NEVER mind that the Brooklyn Nets are circling the Milwaukee Bucks down on the floor of the new Barclays Center.
In a suite overlooking the home-side backboard, Chip Foley is watching the basketball game via live video feeds on his iPhone and iPad.
Mr. Foley is the director of building technology at the Forest City Ratner Companies, the real estate firm that developed the Barclays Center in Downtown Brooklyn and is a minority owner of the Nets. Last month, the center introduced the latest thing in virtual spectatorship: an app that streams three different high-definition video feeds for stadium visitors who want to use their smartphones and tablets to follow the game they have come to see in person.
The goal, arena executives say, is to reproduce the multiscreen experience that many fans have already adopted in the man caves of their dens or living rooms. Fans like Mr. Foley, for instance, whose home setup for events like the Super Bowl includes a 60-inch, flat-screen TV augmented by two laptops (one to follow the coaches, another for the overhead view), not to mention the iPad on which he monitors game-related Twitter posts. To compete with couch multitasking, Barclays Center has installed a high-density Wi-Fi network and multicast video technology from Cisco Systems, called StadiumVision Mobile, intended to power similarly speedy video streaming, tweeting and photo-sharing for fans at Nets games.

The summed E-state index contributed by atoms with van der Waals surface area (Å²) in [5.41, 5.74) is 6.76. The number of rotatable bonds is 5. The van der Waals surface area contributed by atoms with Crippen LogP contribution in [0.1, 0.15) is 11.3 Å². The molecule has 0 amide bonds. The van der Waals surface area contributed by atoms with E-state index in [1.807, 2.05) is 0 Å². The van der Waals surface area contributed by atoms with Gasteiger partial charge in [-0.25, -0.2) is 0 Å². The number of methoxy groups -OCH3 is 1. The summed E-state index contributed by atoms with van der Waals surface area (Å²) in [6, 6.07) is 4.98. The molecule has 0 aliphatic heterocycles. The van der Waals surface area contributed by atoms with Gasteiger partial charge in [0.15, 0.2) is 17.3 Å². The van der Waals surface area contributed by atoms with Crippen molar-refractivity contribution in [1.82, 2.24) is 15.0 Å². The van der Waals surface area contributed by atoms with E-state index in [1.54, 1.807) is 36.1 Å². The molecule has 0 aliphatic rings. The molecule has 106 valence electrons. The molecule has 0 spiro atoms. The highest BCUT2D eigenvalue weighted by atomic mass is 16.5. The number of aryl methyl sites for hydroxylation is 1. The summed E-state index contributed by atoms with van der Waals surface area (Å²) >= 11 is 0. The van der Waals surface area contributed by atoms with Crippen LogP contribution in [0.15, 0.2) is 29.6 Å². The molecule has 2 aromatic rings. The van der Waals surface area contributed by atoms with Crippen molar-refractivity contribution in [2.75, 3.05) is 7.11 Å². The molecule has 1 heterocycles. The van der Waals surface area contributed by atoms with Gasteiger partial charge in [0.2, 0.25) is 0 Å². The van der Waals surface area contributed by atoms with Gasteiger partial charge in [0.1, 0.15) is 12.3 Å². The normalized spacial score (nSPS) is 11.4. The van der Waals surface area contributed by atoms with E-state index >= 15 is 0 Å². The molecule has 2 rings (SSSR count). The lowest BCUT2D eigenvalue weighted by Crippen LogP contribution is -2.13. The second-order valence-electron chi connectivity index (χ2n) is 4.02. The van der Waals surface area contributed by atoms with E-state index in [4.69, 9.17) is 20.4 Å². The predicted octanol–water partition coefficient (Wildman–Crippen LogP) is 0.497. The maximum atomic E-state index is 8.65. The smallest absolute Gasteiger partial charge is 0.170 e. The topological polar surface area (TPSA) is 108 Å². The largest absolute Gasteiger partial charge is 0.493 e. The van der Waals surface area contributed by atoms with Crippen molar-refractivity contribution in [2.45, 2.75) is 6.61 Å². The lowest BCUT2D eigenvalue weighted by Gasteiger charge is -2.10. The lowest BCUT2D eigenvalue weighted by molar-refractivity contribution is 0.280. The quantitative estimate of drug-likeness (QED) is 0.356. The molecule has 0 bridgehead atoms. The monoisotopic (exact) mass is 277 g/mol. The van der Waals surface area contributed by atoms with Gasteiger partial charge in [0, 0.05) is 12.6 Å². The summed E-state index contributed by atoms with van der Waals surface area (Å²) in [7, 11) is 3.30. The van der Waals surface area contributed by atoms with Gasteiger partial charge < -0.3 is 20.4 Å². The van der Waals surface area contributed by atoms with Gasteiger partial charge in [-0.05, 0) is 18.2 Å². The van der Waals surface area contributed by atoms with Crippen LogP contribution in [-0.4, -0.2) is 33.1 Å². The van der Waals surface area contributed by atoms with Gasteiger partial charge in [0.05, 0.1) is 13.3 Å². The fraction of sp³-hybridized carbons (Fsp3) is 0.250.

From instant replay technology to microphones that transmit players’ and coaches’ live comments, broadcasters have spent decades developing techniques to make fans at home feel as if they are part of the game. Now, some arenas like Barclays are adding a complementary strategy: “You are trying to replicate that experience you would have on your couch,” Mr. Foley says. Fans at Nets games, for example, can activate instant replays on the mobile feeds they are watching, a pause-and-rewind technique that mimics a remote control.
Live spectator sports involve a kind of communion — otherwise, why bother leaving the house? — that personal devices have the potential to dilute. Still, the professional sports industry may just be playing catch-up with screen-centric consumers.
After all, many fans already prefer watching magnified views on a Jumbotron to the miniature-seeming live play somewhere down below them. Likewise, some football fans now tailgate next to college bowls, bringing their own satellite dishes and TVs so they can watch the game from the parking lot instead of the stadium, says John Nauright, a professor of sports studies at George Mason University in Fairfax, Va.
And it’s not just sports. Many colleges now promote online courses over in-person lectures.
source: The New York Times / NATASHA SINGER